Julie Poppen is an editor and writer for Education News Colorado and the mother of a fifth-grader who attends her Boulder Valley neighborhood school.
Where are you Jessica Ridgeway?
I don’t know you, but I know you. My 10-year-old daughter looks quite a bit like you. She wears cute glasses like you do, and has the same color and type of hair, same broad face and spunky demeanor.
Every day I watch her take off on her bicycle bound for school – by herself. She’s in fifth grade. She meets two other girls less than a block away and they ride to school together.
This independence started this year, and I begrudgingly supported it. Our children must test their wings and learn how to navigate the world. But now I find myself back-pedaling in light of your disappearance.
More parents than usual are walking or biking their children to our daughter’s Boulder elementary school this week. And I am among them.
Much to my daughter’s acute embarrassment, I have followed – at a reasonable distance – my daughter and her friends on their bikes. I want to make sure my daughter isn’t doing anything alone at the moment. So, in a few minutes, I will again jump on my bike, pedal to her school and trail her as she rides home.
I don’t want to scare my daughter, but I have told her about you. You were last seen walking the three-block stretch to meet your friends, with whom you should have walked the rest of the way to school Friday. Only you never made it.
As a former daily newspaper journalist, I’ve covered too many horrific tales to count so I’ve seen plenty of the worst-case scenarios. For now, I’m going with the best-case scenario – that you are safe somewhere and this is some kind of family squabble and that all will be revealed soon. But there are things that don’t make me feel so secure – like the bloodhounds, the searching of empty fields, the dumped backpack and water bottle with your name on them.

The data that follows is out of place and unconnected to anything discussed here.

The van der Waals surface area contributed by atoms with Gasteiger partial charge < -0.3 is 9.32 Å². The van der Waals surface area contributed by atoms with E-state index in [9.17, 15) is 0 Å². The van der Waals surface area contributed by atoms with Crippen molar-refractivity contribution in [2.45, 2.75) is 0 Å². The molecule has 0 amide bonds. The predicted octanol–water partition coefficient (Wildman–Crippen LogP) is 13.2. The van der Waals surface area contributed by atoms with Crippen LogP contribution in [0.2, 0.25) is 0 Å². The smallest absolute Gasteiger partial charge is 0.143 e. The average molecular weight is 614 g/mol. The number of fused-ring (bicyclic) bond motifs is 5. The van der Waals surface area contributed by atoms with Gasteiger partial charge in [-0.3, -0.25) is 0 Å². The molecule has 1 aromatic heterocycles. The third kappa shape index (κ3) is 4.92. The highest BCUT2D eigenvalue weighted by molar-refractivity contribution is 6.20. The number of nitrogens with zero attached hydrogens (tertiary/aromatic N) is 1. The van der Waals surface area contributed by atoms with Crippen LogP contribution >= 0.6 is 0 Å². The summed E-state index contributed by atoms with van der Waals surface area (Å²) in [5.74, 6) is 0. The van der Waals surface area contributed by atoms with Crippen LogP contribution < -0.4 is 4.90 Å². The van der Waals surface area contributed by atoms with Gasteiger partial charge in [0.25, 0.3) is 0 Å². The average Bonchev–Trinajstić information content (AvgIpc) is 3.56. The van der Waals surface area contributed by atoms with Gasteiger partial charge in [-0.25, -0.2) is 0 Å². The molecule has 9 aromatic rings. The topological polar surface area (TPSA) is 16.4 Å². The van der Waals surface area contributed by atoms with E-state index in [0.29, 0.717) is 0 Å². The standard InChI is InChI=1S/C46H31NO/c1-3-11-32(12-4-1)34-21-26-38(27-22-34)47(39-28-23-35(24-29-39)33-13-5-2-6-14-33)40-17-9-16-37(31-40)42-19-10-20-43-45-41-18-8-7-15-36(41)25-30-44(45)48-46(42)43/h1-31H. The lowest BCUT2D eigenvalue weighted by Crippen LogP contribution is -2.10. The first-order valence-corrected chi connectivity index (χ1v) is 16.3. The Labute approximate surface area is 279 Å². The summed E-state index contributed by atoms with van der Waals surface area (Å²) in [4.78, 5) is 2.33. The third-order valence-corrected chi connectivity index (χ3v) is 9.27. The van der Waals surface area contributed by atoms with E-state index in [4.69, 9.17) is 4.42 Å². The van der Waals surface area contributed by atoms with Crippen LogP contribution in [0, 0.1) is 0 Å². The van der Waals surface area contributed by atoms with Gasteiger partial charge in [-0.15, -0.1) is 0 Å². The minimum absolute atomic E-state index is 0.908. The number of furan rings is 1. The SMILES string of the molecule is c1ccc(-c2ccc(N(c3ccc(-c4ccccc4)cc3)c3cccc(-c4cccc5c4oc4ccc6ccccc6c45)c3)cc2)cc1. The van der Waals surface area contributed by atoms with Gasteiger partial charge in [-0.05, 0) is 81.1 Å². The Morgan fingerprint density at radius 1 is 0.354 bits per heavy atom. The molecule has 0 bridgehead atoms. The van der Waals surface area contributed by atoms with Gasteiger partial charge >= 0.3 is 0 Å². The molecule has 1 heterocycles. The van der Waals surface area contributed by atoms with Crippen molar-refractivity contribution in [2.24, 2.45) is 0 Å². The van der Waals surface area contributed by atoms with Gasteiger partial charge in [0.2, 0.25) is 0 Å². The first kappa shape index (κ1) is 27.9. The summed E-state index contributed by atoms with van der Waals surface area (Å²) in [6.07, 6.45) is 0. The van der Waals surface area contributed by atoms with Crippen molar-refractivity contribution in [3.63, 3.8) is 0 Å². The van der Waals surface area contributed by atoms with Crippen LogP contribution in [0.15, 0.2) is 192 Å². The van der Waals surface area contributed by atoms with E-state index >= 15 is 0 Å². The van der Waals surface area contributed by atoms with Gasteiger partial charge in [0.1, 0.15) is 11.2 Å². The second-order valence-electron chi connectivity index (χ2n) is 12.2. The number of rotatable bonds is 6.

And the police are making things a bit more confusing by saying they don’t believe a random person is out there nabbing kids on the way to school while simultaneously saying they don’t believe custody issues unfolding in the family have anything to do with your disappearance.
Irrationally, I keep thinking about your backpack and water bottle and how you must be ticked off you don’t have these things with you. I think of all the small things I do with and for my daughter every day – that your mom can’t do with you – at least for the moment. Like praising results on a school quiz, or watching a funny segment of a Disney TV show or biking home with your kiddo as she screams at you to “Go away!”
I’m not sure how long I’ll maintain the extra level of vigilance. Maybe until you’re found safe. Maybe until the end of the week.
I know I’m not the only parent out there with your fate and fear weighing on my mind. Sometimes, knowledge helps – somewhat. The Boulder Valley School District offered these tips for kids walking or biking to school.
But really we must all be vigilant and take care of our community’s children. We need to pay attention to the small things.
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Safe walk-to-school tips
Remind children to:
- Stay with a group.
- If a stranger offers you a ride, say “NO!”
- If a stranger follows you on foot, get away from him or her as quickly as you can. If a stranger follows you in a car, turn around and go the other direction.
- Never leave school with a stranger.
- Tell a trusted adult if a stranger is hanging around the school, playground or public restroom.
- Leave items and clothing that display your name, so that a stranger can read it, at home.
- If you arrive home alone, call your mother, father or other trusted adult to let them know you are home and all right. Keep the door locked, don’t open the door for strangers and don’t tell strangers that you are home alone.
- Never accept things from a stranger.
- If a stranger asks you a question, don’t talk. Run away.
- Don’t go anywhere with a stranger.